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Effects of temperature and salinity on survival of young-of-the-year Hudson River striped bass (Morone saxatilis): implications for optimal overwintering habitats
Hurst, T.P.; Conover, D.O. (2002). Effects of temperature and salinity on survival of young-of-the-year Hudson River striped bass (Morone saxatilis): implications for optimal overwintering habitats. Can. J. Fish. Aquat. Sci. 59(5): 787-795
In: Canadian Journal of Fisheries and Aquatic Sciences = Journal canadien des sciences halieutiques et aquatiques. National Research Council Canada: Ottawa. ISSN 0706-652X, more
Peer reviewed article  

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Keywords
    Overwintering; Salinity effects; Survival; Temperature effects; Morone saxatilis (Walbaum, 1792) [WoRMS]; ANW, USA, Hudson Estuary [Marine Regions]; Brackish water

Authors  Top 
  • Hurst, T.P.
  • Conover, D.O.

Abstract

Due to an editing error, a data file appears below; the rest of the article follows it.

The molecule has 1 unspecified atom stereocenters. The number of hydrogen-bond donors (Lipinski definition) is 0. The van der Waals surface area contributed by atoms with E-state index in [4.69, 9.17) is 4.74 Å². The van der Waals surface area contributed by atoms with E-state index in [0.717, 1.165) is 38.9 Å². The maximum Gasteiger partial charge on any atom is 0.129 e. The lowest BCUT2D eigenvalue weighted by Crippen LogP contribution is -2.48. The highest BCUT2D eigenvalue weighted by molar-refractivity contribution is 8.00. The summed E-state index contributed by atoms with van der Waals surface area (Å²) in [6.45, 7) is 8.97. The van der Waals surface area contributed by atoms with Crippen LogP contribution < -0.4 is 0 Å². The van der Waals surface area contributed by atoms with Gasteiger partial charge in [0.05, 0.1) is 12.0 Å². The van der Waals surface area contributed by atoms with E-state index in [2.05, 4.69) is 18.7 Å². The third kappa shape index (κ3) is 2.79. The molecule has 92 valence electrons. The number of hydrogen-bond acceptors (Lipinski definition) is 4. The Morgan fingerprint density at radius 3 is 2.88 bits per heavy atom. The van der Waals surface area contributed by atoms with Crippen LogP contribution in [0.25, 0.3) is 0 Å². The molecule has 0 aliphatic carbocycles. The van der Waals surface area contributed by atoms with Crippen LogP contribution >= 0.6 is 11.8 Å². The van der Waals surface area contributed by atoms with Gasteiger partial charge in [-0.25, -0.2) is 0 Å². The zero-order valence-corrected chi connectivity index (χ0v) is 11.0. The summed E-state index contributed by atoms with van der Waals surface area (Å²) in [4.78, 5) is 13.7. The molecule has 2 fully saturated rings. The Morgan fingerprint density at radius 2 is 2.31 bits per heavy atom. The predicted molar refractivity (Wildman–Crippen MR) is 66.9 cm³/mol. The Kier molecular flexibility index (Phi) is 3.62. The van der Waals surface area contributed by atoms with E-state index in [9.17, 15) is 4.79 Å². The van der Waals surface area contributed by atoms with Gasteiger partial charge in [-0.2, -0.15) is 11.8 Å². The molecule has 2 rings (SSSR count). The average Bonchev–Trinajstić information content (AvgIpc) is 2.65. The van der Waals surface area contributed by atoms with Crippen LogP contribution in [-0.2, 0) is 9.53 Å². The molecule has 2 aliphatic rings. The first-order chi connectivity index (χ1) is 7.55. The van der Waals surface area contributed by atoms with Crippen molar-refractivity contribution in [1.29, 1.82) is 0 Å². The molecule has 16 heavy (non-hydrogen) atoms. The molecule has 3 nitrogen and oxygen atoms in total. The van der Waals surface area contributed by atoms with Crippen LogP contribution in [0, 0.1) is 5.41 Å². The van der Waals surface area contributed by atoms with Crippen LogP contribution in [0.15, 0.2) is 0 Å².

We examined the role of salinity, body size, and energetic state in determining low temperature tolerance of young-of-the-year (YOY) striped bass (Morone saxatilis) and used this information to map optimal overwintering habitat in the Hudson River estuary. A long-term experiment compared survival at 15 ppt and 30 ppt. In additional experiments, winter-acclimated fish were exposed to temperature declines (2.3°C.day-1 to l°C.week-1) at salinities from 0 ppt to 35 ppt. Highest survival at low temperatures was consistently observed at intermediate salinities. These results suggest that the observed distribution of overwintering striped bass is related to physiological constraints on osmoregulatory ability at low temperatures. Low temperature tolerance appeared unrelated to body size and energetic state. Salinity profiles were used to describe the location and extent of optimal wintering habitats under various hydrographic regimes. The location of optimal habitats was displaced by over 27 km along the river axis because of variation in salinity regime. Changes in the availability of optimal habitat may be responsible for variation in recruitment to the Hudson River population. These results demonstrate the need to consider a holistic approach encompassing all seasons of the year in assessing habitat requirements of fishes.

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